The above equation is in the form of acosx+bsinx=c. When in this form, x can be written as below,

Therefore, we can write q1 as below,

From equ (d), we can rewrite the above equation as below,

Now using equ (c) we can find q3

Lets write all three equations together,

If you see q2, there can be two possible values based on x and y values. Henceforth two solutions for same target pose as shown in fig 4. As we discussed in "Types of Robots", this is a fully actuated robot.

Elbow down configuration

Elbow up configuration

Fig. 4 2 configurations for same Target pose

That's all about Algebraic Approach. Hope you have understood it. If you still have any question in your mind let it out in comments.


I have a question for you. For a given 6 DOF robot, how many equations and how many unknowns you will have when using algebraic equation.?

Example 2:

In this example we will solve the inverse kinematics problem of a RRR spatial manipulator, shown in fig 5, using Geometric Approach.

 

Fig. 5 RRR Spatial manipulator

As you can see, this is a under actuated robot. So this manipulator cannot achieve arbitrary orientation. So it can reach out only to the desired position (x, y,z) in the workspace but not orientation.

 

To solve IK using geometric approach we have to look at the physical structure of the robot, try to do projections and make triangles to derive the joint angles. Lets solve the IK using below configuration.

Fig. 6 Manipulator at some random pose

First lets start with q1,

If we look at the robot from top view, we will have below projections as shown in fig 7.

Fig. 7 Top view of the manipulator

From the top view projection we can draw triangle ABC as shown in fig. From right angled triangle ACB, we can get q1 as below.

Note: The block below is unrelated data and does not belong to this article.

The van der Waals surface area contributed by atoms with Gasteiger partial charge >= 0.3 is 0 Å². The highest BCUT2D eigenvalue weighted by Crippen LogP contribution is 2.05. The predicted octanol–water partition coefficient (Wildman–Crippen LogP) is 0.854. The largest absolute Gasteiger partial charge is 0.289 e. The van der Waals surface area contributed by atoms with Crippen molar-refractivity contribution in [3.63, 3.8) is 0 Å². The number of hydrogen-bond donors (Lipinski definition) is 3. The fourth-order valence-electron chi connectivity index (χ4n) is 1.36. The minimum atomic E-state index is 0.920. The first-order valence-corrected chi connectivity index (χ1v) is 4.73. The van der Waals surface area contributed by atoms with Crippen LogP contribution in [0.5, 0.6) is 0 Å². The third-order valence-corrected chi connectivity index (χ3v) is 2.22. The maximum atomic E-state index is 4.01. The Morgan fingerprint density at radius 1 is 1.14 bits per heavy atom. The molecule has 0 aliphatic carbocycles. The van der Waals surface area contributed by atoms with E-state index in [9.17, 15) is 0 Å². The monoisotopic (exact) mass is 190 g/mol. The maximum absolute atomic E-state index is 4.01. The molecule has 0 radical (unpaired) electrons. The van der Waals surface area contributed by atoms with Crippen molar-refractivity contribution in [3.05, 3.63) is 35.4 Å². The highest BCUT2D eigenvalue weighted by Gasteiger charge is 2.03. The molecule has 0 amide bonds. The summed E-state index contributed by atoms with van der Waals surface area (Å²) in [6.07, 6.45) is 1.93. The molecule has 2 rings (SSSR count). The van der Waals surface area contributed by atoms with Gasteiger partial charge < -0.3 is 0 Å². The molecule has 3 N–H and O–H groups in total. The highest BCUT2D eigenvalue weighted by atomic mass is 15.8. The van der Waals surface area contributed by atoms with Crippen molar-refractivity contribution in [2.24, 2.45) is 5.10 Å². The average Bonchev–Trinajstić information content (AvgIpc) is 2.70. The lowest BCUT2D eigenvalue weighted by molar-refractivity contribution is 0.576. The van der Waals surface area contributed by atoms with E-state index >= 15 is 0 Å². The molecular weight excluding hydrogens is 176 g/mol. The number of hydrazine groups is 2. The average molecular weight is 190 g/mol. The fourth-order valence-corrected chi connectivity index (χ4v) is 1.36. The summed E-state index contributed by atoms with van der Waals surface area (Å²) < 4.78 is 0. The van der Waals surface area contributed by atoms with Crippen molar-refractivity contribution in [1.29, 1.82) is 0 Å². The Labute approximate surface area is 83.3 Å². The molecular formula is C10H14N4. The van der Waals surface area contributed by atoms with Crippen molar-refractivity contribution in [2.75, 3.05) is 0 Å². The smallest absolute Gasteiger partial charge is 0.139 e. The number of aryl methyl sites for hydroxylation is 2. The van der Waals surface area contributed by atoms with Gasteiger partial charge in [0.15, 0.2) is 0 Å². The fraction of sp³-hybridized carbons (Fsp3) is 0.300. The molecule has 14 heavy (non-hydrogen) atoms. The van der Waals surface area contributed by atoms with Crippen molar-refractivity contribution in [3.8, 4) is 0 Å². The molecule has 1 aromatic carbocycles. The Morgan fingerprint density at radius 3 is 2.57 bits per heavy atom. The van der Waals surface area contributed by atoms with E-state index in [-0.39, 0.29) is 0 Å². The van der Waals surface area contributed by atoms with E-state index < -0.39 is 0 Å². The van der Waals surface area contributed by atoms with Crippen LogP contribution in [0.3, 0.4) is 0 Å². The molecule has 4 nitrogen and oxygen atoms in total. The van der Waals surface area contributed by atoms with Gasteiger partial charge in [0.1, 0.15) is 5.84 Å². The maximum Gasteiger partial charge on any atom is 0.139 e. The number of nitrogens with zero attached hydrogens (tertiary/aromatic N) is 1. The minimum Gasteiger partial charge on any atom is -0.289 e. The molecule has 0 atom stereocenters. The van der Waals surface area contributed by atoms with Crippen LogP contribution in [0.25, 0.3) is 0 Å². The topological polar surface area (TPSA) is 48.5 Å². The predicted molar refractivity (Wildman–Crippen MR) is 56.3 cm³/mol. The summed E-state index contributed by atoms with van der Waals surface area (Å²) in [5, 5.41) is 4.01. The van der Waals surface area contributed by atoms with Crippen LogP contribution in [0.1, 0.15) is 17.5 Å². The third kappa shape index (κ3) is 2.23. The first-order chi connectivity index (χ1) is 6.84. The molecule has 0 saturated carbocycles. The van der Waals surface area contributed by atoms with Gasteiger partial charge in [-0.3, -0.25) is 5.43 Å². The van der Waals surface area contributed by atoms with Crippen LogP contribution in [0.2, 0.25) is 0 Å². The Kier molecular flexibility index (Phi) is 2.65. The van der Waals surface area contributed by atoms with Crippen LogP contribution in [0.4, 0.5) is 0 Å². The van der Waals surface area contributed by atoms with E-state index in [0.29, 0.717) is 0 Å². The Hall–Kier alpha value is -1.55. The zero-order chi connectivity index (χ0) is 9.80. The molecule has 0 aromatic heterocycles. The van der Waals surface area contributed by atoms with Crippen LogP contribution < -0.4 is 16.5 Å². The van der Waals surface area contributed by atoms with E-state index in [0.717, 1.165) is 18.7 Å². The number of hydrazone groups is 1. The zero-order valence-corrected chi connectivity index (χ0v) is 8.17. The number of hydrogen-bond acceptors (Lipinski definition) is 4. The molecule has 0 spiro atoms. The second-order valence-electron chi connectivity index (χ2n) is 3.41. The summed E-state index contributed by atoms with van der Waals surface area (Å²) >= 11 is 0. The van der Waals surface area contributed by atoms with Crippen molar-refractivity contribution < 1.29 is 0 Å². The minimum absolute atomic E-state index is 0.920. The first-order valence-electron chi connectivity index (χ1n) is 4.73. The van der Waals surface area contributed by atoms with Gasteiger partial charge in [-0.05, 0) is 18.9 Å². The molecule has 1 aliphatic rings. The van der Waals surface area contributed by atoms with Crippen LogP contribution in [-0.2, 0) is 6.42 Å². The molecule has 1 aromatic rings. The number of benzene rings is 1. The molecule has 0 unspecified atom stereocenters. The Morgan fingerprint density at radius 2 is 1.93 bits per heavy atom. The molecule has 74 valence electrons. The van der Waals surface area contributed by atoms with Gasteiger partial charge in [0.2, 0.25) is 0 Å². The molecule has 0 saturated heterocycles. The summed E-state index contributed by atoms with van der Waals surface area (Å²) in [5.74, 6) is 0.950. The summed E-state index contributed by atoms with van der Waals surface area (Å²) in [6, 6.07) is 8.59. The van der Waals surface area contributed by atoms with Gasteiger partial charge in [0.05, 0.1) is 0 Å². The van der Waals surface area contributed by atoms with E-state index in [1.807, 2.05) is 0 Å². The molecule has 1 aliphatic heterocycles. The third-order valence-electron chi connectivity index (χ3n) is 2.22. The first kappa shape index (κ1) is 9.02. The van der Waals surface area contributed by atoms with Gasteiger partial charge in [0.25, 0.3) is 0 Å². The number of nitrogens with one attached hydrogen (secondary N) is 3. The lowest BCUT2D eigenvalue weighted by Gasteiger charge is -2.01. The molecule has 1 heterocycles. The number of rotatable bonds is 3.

Now lets see how we can derive q2 and q3 .

Give a close look at the robot from different angle, there is a triangle formed with link2 and link3 as show in the fig 8.

Fig. 8 Side view of the manipulator

Now lets  take this triangles separately and label them as shown in fig 9.

Fig. 9 Triangles drawn from fig 8 observation

Using triangle PRS shown in fig 10 and cosine rule we can find q3

Cosine Rule 

Fig. 10 Triangles PRS to derive q3

Using cosine rule we can write as below,

Now we know q3 also. Finally the joint parameter left to find is q2.

From below fig we can write

Fig. 11 Triangles to derive q2

From right angle triangle PQS, we can get the value of    , 

From right angle triangle PST, we get the value of    ,

Finally q2 is given by

That's it. We have found the equations to find the joint parameters q1, q2, q3 using geometric approach of our RRR spatial manipulator.

Lets write all equations for joint parameters below.

Note: To solve IK for higher DOF robots using geometric approach then you should go with kinematic decoupling method. In this method first the manipulator is separated(decoupled) into small kinematic chains and IK is solved for those small chains. After finding equations for all joint parameters in kinematic chains, the IK problem (target Pose) is propagated from end-effector kinematic chain to base kinematic chain.

Thanks for reading. See you in next time.